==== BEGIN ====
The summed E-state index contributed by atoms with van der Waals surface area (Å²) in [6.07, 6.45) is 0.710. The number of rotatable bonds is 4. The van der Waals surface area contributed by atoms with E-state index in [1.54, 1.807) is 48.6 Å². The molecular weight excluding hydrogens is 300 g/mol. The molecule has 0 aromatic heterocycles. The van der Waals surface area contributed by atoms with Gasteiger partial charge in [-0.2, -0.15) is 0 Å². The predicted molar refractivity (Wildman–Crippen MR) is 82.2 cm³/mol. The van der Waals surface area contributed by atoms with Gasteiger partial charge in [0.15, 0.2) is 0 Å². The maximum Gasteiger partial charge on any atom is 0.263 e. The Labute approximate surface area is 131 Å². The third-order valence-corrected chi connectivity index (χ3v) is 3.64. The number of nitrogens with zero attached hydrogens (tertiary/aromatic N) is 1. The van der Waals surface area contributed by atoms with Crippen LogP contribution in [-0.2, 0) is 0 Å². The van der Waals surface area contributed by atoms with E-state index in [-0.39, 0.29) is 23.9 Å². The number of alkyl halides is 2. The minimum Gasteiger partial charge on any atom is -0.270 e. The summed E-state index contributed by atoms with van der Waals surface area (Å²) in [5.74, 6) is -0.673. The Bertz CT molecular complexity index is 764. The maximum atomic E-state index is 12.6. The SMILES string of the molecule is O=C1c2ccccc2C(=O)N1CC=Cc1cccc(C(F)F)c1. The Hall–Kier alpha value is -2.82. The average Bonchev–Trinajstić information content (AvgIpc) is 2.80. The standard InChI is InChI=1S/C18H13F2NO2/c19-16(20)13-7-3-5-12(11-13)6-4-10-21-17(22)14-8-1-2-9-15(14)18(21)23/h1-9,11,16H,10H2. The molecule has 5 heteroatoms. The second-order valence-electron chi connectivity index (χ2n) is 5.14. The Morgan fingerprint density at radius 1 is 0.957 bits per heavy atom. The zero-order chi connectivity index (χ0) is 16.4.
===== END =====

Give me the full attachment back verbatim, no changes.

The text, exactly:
The summed E-state index contributed by atoms with van der Waals surface area (Å²) in [6.07, 6.45) is 0.710. The number of rotatable bonds is 4. The van der Waals surface area contributed by atoms with E-state index in [1.54, 1.807) is 48.6 Å². The molecular weight excluding hydrogens is 300 g/mol. The molecule has 0 aromatic heterocycles. The van der Waals surface area contributed by atoms with Gasteiger partial charge in [-0.2, -0.15) is 0 Å². The predicted molar refractivity (Wildman–Crippen MR) is 82.2 cm³/mol. The van der Waals surface area contributed by atoms with Gasteiger partial charge in [0.15, 0.2) is 0 Å². The maximum Gasteiger partial charge on any atom is 0.263 e. The Labute approximate surface area is 131 Å². The third-order valence-corrected chi connectivity index (χ3v) is 3.64. The number of nitrogens with zero attached hydrogens (tertiary/aromatic N) is 1. The van der Waals surface area contributed by atoms with Crippen LogP contribution in [-0.2, 0) is 0 Å². The van der Waals surface area contributed by atoms with E-state index in [-0.39, 0.29) is 23.9 Å². The number of alkyl halides is 2. The minimum Gasteiger partial charge on any atom is -0.270 e. The summed E-state index contributed by atoms with van der Waals surface area (Å²) in [5.74, 6) is -0.673. The Bertz CT molecular complexity index is 764. The maximum atomic E-state index is 12.6. The SMILES string of the molecule is O=C1c2ccccc2C(=O)N1CC=Cc1cccc(C(F)F)c1. The Hall–Kier alpha value is -2.82. The average Bonchev–Trinajstić information content (AvgIpc) is 2.80. The standard InChI is InChI=1S/C18H13F2NO2/c19-16(20)13-7-3-5-12(11-13)6-4-10-21-17(22)14-8-1-2-9-15(14)18(21)23/h1-9,11,16H,10H2. The molecule has 5 heteroatoms. The second-order valence-electron chi connectivity index (χ2n) is 5.14. The Morgan fingerprint density at radius 1 is 0.957 bits per heavy atom. The zero-order chi connectivity index (χ0) is 16.4.